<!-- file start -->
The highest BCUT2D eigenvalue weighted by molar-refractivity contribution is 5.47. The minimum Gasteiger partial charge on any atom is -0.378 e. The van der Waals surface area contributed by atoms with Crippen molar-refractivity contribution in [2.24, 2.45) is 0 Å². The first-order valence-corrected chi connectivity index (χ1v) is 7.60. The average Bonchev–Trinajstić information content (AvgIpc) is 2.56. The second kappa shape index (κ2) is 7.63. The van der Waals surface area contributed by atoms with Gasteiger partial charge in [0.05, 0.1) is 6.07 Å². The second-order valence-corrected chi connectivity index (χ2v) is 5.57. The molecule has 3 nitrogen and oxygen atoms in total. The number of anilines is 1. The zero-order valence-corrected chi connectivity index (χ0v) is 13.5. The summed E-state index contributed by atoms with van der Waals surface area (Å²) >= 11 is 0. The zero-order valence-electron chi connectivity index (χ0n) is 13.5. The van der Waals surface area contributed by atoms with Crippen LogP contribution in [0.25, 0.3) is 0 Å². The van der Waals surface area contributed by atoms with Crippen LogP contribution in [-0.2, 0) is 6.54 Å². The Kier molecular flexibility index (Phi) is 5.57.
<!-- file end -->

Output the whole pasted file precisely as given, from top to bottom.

The highest BCUT2D eigenvalue weighted by molar-refractivity contribution is 5.47. The minimum Gasteiger partial charge on any atom is -0.378 e. The van der Waals surface area contributed by atoms with Crippen molar-refractivity contribution in [2.24, 2.45) is 0 Å². The first-order valence-corrected chi connectivity index (χ1v) is 7.60. The average Bonchev–Trinajstić information content (AvgIpc) is 2.56. The second kappa shape index (κ2) is 7.63. The van der Waals surface area contributed by atoms with Gasteiger partial charge in [0.05, 0.1) is 6.07 Å². The second-order valence-corrected chi connectivity index (χ2v) is 5.57. The molecule has 3 nitrogen and oxygen atoms in total. The number of anilines is 1. The zero-order valence-corrected chi connectivity index (χ0v) is 13.5. The summed E-state index contributed by atoms with van der Waals surface area (Å²) >= 11 is 0. The zero-order valence-electron chi connectivity index (χ0n) is 13.5. The van der Waals surface area contributed by atoms with Crippen LogP contribution in [0.25, 0.3) is 0 Å². The van der Waals surface area contributed by atoms with Crippen LogP contribution in [-0.2, 0) is 6.54 Å². The Kier molecular flexibility index (Phi) is 5.57.